Provide Personal Protective Equipment

If an employee travels for work, the employer likely must provide personal protective equipment. For example, California employers must provide required work equipment and reimburse employees for necessary expenditures in the course of their work. If an employee needs equipment in order to safely travel, and wouldn’t otherwise need that equipment, the employer should provide it. This could include a face covering and/or a mask, gloves, hand sanitizer and sanitizing wipes. Any travel policy should explain how to obtain personal protective equipment or seek reimbursement for purchasing it.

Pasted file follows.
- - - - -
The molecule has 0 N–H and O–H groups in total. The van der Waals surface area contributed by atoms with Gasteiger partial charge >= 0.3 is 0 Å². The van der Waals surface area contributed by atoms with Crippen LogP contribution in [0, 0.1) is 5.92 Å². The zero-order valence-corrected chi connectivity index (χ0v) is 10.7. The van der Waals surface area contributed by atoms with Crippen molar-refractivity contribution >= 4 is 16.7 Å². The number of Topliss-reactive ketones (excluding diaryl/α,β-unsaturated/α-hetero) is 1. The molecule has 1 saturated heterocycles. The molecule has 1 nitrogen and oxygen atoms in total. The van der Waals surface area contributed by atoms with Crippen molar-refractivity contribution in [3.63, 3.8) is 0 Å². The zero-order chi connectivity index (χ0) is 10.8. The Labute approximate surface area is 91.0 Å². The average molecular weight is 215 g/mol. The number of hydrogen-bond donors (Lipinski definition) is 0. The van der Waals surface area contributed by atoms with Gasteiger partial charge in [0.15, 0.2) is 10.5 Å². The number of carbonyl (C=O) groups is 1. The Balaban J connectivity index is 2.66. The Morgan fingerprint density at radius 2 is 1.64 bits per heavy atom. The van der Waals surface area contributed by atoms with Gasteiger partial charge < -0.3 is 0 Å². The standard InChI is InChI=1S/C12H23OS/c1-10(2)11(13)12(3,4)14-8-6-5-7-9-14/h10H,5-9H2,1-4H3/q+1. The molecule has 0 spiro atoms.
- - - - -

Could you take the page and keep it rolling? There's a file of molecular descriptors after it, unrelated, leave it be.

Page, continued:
Select Transportation Providers Carefully

To reduce the risk of exposing employees to COVID-19 while traveling, employers may review the precautions that transportation carriers are taking and select carriers with the strongest safeguards in place. For example, this might include selecting an airline that is limiting passenger capacity on flights, requiring cloth face coverings for all passengers and reducing or eliminating food and beverage service. Requiring an employee to take the least expensive flight could result in additional costs if that airline is not implementing sufficient safety protocols and the employee becomes sick. The same considerations would apply to hotels or other transportation carriers such as buses and trains.

Related: 4 takeaways about return-to-work plans